Naomi Osaka, who was was fined $15,000 when she skipped the news conference after her first-round victory at the French Open on Sunday, tweeted Monday afternoon that she was withdrawing from the competition.
“Hey everyone, this isn’t a situation I ever imagined or intended when I posted a few days ago,” she wrote. “I think now the best thing for the tournament, the other players and my well being is that I withdraw so that everyone can get back to focusing on the tennis going on in Paris.”
She had drawn a stunning warning from all four Grand Slam tournaments that she could face stiffer penalties, including disqualification or even suspension, if she continued to avoid the media. She had declared Wednesday on social media she would not speak to the press and kept that promise.
Hours after being fined, Osaka turned to her preferred method of communication these days, tweeting: “anger is a lack of understanding. change makes people uncomfortable.”
Tennis players are required to attend news conferences if requested to do so. The maximum fine, of course, is not a big deal to Osaka, the world’s highest-earning female athlete thanks to endorsement contracts totaling tens of millions of dollars.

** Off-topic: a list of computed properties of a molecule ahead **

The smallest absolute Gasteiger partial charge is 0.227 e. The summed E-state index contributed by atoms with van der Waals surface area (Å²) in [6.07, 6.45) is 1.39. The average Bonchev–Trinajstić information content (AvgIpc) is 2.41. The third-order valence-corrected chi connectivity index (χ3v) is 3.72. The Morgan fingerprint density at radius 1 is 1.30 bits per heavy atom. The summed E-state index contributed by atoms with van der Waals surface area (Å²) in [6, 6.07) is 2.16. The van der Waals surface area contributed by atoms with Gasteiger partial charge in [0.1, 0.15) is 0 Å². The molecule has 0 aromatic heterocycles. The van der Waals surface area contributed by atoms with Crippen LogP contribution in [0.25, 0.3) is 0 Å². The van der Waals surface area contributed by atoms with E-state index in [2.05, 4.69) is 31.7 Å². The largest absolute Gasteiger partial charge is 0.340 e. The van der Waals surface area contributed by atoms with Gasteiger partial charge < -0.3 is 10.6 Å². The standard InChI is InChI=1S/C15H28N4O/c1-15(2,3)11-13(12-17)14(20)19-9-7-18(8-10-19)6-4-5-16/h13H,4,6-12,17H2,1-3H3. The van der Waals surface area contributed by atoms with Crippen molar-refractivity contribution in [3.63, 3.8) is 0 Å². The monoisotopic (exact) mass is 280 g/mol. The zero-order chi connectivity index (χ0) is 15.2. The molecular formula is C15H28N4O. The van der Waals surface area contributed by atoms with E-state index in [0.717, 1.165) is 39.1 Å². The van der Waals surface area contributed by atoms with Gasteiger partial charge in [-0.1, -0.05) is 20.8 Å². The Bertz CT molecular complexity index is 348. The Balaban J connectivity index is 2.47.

She framed the matter as a mental health issue, saying that it can create self-doubt to have to answer questions after a loss.
Other players, notably 13-time French Open champion Rafael Nadal and No. 1-ranked Ash Barty, have said they respect Osaka’s right to take a stance but explained that they consider speaking to reporters part of the job.
The fine was assessed by the tournament referee at Roland Garros and announced in a joint statement from the president of the French tennis federation, Gilles Moretton, and counterparts at the sport’s other majors: Tennis Australia President Jayne Hrdlicka, All England Club Chairman Ian Hewitt and U.S. Tennis Association President Mike McNulty.
“A core element of the Grand Slam regulations is the responsibility of the players to engage with the media, whatever the result of their match, a responsibility which players take for the benefit of the sport, the fans and for themselves,” they said. “These interactions allow both the players and the media to share their perspective and for the players to tell their story.”
They said they understand the importance of protecting athletes’ mental health but also noted that “rules are in place to ensure all players are treated exactly the same, no matter their stature, beliefs or achievement.”
The statement said Osaka had been approached and asked to reconsider her position but there was a “lack of engagement.”